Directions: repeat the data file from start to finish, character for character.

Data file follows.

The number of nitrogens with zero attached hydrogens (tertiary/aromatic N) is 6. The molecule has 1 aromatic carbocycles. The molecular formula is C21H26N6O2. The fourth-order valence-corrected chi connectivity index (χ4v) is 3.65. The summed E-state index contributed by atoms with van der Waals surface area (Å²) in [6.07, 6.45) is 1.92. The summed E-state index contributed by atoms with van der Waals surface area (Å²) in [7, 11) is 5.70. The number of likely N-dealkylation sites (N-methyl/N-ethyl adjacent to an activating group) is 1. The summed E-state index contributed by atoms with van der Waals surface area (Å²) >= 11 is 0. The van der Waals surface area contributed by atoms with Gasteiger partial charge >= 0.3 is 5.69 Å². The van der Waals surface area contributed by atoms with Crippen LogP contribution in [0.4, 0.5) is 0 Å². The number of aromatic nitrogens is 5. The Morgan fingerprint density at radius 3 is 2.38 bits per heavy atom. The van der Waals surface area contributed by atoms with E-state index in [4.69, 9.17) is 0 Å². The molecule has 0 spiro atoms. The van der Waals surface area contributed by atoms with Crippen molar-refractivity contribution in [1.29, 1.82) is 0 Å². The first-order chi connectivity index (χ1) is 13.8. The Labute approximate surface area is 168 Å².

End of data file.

The number of nitrogens with zero attached hydrogens (tertiary/aromatic N) is 6. The molecule has 1 aromatic carbocycles. The molecular formula is C21H26N6O2. The fourth-order valence-corrected chi connectivity index (χ4v) is 3.65. The summed E-state index contributed by atoms with van der Waals surface area (Å²) in [6.07, 6.45) is 1.92. The summed E-state index contributed by atoms with van der Waals surface area (Å²) in [7, 11) is 5.70. The number of likely N-dealkylation sites (N-methyl/N-ethyl adjacent to an activating group) is 1. The summed E-state index contributed by atoms with van der Waals surface area (Å²) >= 11 is 0. The van der Waals surface area contributed by atoms with Gasteiger partial charge >= 0.3 is 5.69 Å². The van der Waals surface area contributed by atoms with Crippen LogP contribution in [0.4, 0.5) is 0 Å². The number of aromatic nitrogens is 5. The Morgan fingerprint density at radius 3 is 2.38 bits per heavy atom. The van der Waals surface area contributed by atoms with E-state index in [4.69, 9.17) is 0 Å². The molecule has 0 spiro atoms. The van der Waals surface area contributed by atoms with Crippen molar-refractivity contribution in [1.29, 1.82) is 0 Å². The first-order chi connectivity index (χ1) is 13.8. The Labute approximate surface area is 168 Å².